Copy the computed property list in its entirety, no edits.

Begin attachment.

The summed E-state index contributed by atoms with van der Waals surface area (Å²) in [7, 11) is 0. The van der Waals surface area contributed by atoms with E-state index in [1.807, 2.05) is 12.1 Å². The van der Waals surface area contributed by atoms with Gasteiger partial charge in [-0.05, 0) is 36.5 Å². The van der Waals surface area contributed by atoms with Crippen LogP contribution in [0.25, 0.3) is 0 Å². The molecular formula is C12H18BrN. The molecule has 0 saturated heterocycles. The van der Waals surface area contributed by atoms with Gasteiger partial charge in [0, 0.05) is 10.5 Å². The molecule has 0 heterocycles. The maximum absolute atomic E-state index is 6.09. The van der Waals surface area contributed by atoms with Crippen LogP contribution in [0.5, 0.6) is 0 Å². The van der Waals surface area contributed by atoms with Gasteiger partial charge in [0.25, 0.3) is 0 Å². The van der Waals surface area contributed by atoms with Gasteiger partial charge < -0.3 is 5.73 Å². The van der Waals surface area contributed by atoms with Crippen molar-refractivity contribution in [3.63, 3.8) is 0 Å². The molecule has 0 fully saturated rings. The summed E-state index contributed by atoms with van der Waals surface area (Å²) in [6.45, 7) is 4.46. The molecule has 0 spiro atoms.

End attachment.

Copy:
The summed E-state index contributed by atoms with van der Waals surface area (Å²) in [7, 11) is 0. The van der Waals surface area contributed by atoms with E-state index in [1.807, 2.05) is 12.1 Å². The van der Waals surface area contributed by atoms with Gasteiger partial charge in [-0.05, 0) is 36.5 Å². The van der Waals surface area contributed by atoms with Crippen LogP contribution in [0.25, 0.3) is 0 Å². The molecular formula is C12H18BrN. The molecule has 0 saturated heterocycles. The van der Waals surface area contributed by atoms with Gasteiger partial charge in [0, 0.05) is 10.5 Å². The molecule has 0 heterocycles. The maximum absolute atomic E-state index is 6.09. The van der Waals surface area contributed by atoms with Crippen LogP contribution in [0.5, 0.6) is 0 Å². The van der Waals surface area contributed by atoms with Gasteiger partial charge in [0.25, 0.3) is 0 Å². The van der Waals surface area contributed by atoms with Gasteiger partial charge < -0.3 is 5.73 Å². The van der Waals surface area contributed by atoms with Crippen molar-refractivity contribution in [3.63, 3.8) is 0 Å². The molecule has 0 fully saturated rings. The summed E-state index contributed by atoms with van der Waals surface area (Å²) in [6.45, 7) is 4.46. The molecule has 0 spiro atoms.